But the Wildcats, unfortunately, did not come to play early. Seven minutes into the game, the Cardinals amassed an impressive 13 point early bulge, due to Kentucky gunning away in futility from three and turning the ball over liberally. But it would not last. Gradually, in fits and starts, Kentucky worked its way back into the game and by half time, the Louisville lead was three.

It was free throw shooting that really hurt Louisville. Kentucky had often struggled from the line during the season, but in the post-season, they started making them at a high rate, and that would be a huge factor in the outcome of this game, a game that Louisville seemed more prepared for than Kentucky.

Louisville would lead the Wildcats for almost the entire second half, until about 4:30 left in the game. At that point, the Wildcats would hold the Cardinals without a single point for over two minutes, and tied the game at 66 with 2:11 remaining. Dakari Johnson would be a big factor in the comeback, but it was the combination of Alex Poythress’ power and Aaron Harrison’s dagger three that would eventually put Kentucky over the top. In the last 4:33, Louisville would score three points — Kentucky would score fifteen. The final count was 75-69 Kentucky, and for the second straight game, the Wildcats had defied the odds.

It was at this moment that the Big Blue Nation began to realize that the mighty fist of Destiny had seized the Wildcats, and was dragging them forward to an unknown, but certainly less ignominious fate than we had collectively foreseen. Suddenly, Kentucky was living in the hugeness of the moment, particularly Aaron Harrison and James Young — that place we only dream about as children where momentous, challenged shots go in with a snap of the net and the roar of the crowd.

For the second time in three seasons, the Wildcats banished the Louisville Cardinals from the NCAA Tournament. Their next test would be the most powerful offensive basketball team remaining — the Michigan Wolverines.

The Final Four looms

We’ll address the Final Four, and the season overall in the last installment of this postmortem. After defeating Louisville, Kentucky had managed to overwhelm the recalibrated expectations of the Big Blue Nation and drag all but the most optimistic Kentucky fans into a sense of almost religious wonder. Despite a regular season that could barely have been less successful and still ended with Kentucky in the NCAA Tournament, the Wildcats had taken their eight seed all the way to the last weekend of the NCAA basketball season, and in doing so had taken arguably the most difficult path of any of the Final Four participants.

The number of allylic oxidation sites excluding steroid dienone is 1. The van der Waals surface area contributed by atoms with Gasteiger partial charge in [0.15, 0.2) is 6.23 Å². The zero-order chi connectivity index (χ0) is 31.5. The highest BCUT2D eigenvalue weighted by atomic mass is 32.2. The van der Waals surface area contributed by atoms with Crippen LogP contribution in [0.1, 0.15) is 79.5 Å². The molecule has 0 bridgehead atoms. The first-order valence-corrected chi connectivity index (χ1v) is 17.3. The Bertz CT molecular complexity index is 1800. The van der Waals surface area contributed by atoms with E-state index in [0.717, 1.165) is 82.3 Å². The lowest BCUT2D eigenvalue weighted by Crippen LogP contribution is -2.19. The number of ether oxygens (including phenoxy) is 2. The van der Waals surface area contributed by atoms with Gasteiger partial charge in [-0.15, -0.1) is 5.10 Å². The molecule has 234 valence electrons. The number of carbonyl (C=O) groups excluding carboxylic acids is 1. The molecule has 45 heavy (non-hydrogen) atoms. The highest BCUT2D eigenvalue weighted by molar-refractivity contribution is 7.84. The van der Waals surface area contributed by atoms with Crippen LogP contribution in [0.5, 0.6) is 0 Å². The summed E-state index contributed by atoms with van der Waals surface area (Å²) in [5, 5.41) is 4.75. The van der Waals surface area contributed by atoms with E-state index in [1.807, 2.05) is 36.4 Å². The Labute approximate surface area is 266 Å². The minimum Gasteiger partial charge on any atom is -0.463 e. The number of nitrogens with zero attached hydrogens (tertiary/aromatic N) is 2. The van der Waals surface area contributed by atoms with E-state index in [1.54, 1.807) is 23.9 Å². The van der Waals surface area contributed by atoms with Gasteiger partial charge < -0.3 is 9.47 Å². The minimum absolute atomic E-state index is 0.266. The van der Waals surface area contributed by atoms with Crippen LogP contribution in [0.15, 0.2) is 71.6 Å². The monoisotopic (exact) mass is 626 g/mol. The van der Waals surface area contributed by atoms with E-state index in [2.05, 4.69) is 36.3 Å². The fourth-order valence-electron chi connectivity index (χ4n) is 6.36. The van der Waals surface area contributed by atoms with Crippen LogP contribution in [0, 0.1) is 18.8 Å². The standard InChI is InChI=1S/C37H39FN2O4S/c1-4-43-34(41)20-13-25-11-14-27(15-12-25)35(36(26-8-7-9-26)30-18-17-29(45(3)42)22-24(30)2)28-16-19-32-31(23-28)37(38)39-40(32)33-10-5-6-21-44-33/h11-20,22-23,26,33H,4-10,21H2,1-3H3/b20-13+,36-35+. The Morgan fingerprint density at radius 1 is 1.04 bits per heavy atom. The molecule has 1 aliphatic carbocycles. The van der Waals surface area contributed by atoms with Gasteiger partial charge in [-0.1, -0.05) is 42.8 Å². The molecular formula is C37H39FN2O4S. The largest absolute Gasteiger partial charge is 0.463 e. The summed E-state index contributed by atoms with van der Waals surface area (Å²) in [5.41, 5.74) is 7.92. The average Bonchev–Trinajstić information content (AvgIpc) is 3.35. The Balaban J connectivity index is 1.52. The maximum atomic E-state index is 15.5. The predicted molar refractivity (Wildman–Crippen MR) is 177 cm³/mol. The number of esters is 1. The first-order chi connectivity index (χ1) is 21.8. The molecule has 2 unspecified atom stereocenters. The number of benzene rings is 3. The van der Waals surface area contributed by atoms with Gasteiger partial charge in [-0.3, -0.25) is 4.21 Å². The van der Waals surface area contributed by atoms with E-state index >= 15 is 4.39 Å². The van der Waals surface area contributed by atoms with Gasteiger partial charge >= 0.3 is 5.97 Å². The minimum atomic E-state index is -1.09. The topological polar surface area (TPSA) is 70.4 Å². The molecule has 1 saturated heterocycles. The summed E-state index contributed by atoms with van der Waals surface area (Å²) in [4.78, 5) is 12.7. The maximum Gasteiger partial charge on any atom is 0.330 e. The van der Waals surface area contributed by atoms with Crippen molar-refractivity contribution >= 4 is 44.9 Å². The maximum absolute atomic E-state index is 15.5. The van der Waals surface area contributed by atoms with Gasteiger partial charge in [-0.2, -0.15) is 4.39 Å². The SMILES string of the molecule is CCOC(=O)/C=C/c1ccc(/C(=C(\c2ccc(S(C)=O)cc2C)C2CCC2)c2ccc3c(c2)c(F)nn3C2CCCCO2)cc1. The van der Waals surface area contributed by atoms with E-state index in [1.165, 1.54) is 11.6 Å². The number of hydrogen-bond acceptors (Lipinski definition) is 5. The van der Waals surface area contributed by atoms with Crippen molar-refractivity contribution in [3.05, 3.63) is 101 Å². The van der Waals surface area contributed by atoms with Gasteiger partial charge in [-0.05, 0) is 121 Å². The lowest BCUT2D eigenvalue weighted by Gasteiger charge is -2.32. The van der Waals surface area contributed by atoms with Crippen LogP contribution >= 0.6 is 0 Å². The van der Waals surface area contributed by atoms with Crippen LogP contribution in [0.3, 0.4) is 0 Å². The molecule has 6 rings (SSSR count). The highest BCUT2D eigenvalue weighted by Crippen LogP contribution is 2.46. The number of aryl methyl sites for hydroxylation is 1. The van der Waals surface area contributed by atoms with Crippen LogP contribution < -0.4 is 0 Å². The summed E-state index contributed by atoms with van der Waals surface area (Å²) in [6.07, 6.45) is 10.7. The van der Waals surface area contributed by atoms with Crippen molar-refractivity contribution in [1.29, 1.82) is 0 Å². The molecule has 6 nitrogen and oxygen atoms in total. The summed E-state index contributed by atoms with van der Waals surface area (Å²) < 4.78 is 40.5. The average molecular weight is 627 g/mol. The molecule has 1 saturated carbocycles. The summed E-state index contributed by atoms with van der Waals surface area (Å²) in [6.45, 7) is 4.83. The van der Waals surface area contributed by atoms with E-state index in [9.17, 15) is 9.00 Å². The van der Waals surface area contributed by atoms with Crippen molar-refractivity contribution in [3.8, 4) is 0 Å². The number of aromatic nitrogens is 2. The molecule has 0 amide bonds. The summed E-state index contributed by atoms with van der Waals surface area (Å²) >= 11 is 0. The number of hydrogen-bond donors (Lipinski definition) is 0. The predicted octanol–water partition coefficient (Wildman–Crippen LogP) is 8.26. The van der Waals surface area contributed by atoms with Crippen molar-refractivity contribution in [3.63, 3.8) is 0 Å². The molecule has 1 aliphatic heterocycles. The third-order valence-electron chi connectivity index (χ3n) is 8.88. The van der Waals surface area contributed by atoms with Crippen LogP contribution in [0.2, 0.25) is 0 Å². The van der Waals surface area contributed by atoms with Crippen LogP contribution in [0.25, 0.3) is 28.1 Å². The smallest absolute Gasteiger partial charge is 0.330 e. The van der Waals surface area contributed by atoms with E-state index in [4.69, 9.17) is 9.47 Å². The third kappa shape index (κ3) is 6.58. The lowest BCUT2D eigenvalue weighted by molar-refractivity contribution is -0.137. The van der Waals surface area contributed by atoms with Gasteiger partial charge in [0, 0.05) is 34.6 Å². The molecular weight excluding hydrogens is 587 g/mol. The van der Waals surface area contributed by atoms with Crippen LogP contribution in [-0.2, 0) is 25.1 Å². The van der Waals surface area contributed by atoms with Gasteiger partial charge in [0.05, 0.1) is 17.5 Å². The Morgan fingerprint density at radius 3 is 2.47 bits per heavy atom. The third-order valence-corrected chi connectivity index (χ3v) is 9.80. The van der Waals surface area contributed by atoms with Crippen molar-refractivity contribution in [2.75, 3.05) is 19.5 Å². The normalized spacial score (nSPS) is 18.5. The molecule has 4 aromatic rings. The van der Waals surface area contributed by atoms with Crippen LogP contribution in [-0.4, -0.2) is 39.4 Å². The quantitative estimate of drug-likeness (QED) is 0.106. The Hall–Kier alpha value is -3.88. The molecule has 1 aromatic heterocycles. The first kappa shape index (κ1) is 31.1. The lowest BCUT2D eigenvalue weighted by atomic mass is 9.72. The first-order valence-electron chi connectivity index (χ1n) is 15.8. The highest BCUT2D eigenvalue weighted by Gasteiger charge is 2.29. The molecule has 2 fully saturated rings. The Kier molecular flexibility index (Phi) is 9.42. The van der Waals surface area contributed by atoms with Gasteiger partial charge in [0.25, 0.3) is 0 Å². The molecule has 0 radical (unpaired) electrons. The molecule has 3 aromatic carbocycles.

Perhaps more significantly, this was only the second time that a Calipari-coached Kentucky team had actually exceeded expectations. The first time was in 2010-11, when Kentucky rose up at the end of the season and managed to make a run to the Final Four. But this time was even more unexpected, perhaps by an order of magnitude. Unlike the 2011 team who was clearly rising at the end of the season and won the SEC Tournament outright before moving on to a Final Four, this Wildcats team swooned at season’s end in an embarrassing way, and although they played better in the early post-season, they were hardly world-beaters until the NCAA Tournament itself.

What really helped Kentucky in the NCAA Tournament was both improved free throw shooting and vastly improved 3-point shooting. The "tweak" that Calipari made to the offense created more open shots from the perimeter, which Kentucky finally began making, as well as improving the Wildcats' floor spacing. In addition, Poythress and Johnson began to assert themselves powerfully, and that was enough to propel Kentucky to two hard-earned victories where they were the underdog.  Defense was still only average during this run, but with the offense clicking like it was, it was enough.

The 2013-14 Kentucky team was a remarkable study in contrasts, struggling to defeat quality teams in the regular season, and even suffering a couple of major, embarrassing upsets at the hands of markedly inferior teams. They gave Wildcats fans no reason to believe in them, and yet they managed to live up to their unprecedented hype in the end.

The journey may have been disappointing, but the destination was not. The roller-coaster ride continues in the final episode.